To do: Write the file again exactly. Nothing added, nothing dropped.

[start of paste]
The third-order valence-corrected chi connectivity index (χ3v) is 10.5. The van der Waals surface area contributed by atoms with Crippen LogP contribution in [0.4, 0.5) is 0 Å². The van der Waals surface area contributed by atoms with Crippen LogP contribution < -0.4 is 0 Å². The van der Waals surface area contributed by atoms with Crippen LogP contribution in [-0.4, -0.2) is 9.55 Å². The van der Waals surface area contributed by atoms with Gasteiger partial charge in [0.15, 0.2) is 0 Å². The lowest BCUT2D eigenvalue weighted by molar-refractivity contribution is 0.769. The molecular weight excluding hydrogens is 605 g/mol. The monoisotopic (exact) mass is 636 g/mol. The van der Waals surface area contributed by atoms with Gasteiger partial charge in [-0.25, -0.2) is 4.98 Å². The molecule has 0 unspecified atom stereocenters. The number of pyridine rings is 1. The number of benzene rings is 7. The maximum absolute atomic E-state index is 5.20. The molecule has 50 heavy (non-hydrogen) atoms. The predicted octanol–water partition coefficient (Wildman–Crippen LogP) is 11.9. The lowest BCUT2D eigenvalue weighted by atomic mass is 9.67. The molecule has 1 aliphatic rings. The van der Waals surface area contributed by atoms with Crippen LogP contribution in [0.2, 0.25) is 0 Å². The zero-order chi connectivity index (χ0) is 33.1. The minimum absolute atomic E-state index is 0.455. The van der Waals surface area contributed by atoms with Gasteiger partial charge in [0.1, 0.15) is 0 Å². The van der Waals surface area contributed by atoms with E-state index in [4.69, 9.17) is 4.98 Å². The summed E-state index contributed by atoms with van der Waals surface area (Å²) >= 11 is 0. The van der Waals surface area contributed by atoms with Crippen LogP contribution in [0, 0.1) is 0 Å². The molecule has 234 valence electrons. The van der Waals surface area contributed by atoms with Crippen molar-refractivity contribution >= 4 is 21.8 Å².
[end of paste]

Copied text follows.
The third-order valence-corrected chi connectivity index (χ3v) is 10.5. The van der Waals surface area contributed by atoms with Crippen LogP contribution in [0.4, 0.5) is 0 Å². The van der Waals surface area contributed by atoms with Crippen LogP contribution < -0.4 is 0 Å². The van der Waals surface area contributed by atoms with Crippen LogP contribution in [-0.4, -0.2) is 9.55 Å². The van der Waals surface area contributed by atoms with Gasteiger partial charge in [0.15, 0.2) is 0 Å². The lowest BCUT2D eigenvalue weighted by molar-refractivity contribution is 0.769. The molecular weight excluding hydrogens is 605 g/mol. The monoisotopic (exact) mass is 636 g/mol. The van der Waals surface area contributed by atoms with Gasteiger partial charge in [-0.25, -0.2) is 4.98 Å². The molecule has 0 unspecified atom stereocenters. The number of pyridine rings is 1. The number of benzene rings is 7. The maximum absolute atomic E-state index is 5.20. The molecule has 50 heavy (non-hydrogen) atoms. The predicted octanol–water partition coefficient (Wildman–Crippen LogP) is 11.9. The lowest BCUT2D eigenvalue weighted by atomic mass is 9.67. The molecule has 1 aliphatic rings. The van der Waals surface area contributed by atoms with Crippen LogP contribution in [0.2, 0.25) is 0 Å². The zero-order chi connectivity index (χ0) is 33.1. The minimum absolute atomic E-state index is 0.455. The van der Waals surface area contributed by atoms with Gasteiger partial charge in [0.1, 0.15) is 0 Å². The van der Waals surface area contributed by atoms with E-state index in [4.69, 9.17) is 4.98 Å². The summed E-state index contributed by atoms with van der Waals surface area (Å²) >= 11 is 0. The van der Waals surface area contributed by atoms with Crippen LogP contribution in [0, 0.1) is 0 Å². The molecule has 234 valence electrons. The van der Waals surface area contributed by atoms with Crippen molar-refractivity contribution >= 4 is 21.8 Å².